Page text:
iVillage Member
Registered: 08-14-2005
Sun, 07-13-2008 - 7:38pm

Welcome. I'm sorry you're dealing with all of this. We see a developmental pediatrician and psychologist combo that work out of the same office. I would try to find a psychologist that specializes in evaluating and diagnosing children. Hopefully a neurologist or pediatrician could recommend one for you in your area.


My thought too was perhaps something on the autism spectrum, but I'm no expert. That's just what comes to mind maybe since Megan's been diagnosed with pdd. If you have a Dr who's telling you nothing's wrong, or is not helpful, find another Dr. Hopefully you can get your son the help he needs - it's got to be horrible for him to be so terrified like that, and so hard for you too.


good luck.


iVillage Member
Registered: 07-13-2008
Sun, 07-13-2008 - 8:24pm
Hi! I want to thank you all for your replies. It really helps to know that others are thinking the same way I am. At this point we just want a diagnosis (A correct one). We want to give him the help he so desperately needs. One of the things I forgot to include is his huge dislike of loud noises. When he was little I couldn't run the vacuum with him in the room. He hated it and still doesn't like loud noises. When I go out to start the car in the mornings he makes sure I won't start it until he's in the car, not before. Just strange things that most kids pay no attention to. Again, thank you all for offering up advice. We are going to his ped. tomorrow and I'm insisting on having testing for autism. God Bless!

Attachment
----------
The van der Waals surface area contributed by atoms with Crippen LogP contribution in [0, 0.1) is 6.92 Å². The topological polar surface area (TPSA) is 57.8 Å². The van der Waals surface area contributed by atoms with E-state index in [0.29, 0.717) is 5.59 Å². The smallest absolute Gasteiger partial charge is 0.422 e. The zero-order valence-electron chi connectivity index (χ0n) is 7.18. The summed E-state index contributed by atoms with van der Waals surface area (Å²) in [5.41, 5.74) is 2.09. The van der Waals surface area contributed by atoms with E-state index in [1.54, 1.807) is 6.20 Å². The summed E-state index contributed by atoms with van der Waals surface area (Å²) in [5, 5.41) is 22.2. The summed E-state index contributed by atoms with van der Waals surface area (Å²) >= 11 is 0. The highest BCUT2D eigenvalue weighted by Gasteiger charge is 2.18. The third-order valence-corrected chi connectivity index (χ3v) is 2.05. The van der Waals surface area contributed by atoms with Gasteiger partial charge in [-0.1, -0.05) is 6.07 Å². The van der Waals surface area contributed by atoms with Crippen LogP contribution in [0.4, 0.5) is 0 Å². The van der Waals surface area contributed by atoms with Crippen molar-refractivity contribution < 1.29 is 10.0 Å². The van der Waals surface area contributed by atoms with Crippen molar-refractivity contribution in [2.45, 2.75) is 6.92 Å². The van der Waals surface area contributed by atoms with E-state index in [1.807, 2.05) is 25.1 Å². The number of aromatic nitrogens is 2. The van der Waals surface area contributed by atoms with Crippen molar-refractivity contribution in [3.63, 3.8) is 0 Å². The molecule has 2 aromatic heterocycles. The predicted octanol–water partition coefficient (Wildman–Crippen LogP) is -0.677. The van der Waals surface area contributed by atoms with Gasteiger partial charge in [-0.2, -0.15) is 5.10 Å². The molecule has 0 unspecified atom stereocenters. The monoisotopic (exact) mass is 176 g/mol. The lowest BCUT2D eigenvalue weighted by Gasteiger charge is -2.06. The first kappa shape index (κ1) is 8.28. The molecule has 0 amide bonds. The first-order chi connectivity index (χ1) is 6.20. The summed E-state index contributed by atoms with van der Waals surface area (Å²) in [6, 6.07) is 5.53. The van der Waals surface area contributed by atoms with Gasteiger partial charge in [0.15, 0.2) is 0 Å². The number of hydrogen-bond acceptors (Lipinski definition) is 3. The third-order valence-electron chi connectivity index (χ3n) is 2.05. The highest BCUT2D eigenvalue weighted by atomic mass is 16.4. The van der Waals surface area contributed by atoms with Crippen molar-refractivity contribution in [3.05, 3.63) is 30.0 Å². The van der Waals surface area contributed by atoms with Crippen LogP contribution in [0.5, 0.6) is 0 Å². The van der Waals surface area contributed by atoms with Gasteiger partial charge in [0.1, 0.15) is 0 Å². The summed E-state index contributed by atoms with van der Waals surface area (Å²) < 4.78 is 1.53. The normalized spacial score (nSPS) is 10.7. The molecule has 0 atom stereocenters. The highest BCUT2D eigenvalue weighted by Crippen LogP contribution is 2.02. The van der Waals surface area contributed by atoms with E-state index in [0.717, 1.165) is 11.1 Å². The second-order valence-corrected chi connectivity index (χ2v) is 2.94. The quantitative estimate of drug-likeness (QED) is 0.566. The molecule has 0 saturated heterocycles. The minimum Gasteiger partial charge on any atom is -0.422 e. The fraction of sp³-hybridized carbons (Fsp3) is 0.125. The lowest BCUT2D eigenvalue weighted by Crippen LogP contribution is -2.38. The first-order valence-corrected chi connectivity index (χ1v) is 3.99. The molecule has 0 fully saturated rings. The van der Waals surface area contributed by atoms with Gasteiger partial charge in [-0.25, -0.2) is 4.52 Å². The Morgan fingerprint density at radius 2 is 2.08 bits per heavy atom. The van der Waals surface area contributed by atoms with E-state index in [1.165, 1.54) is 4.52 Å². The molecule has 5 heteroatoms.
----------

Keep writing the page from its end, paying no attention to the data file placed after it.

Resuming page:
iVillage Member
Registered: 04-02-2003
Sun, 07-13-2008 - 10:03pm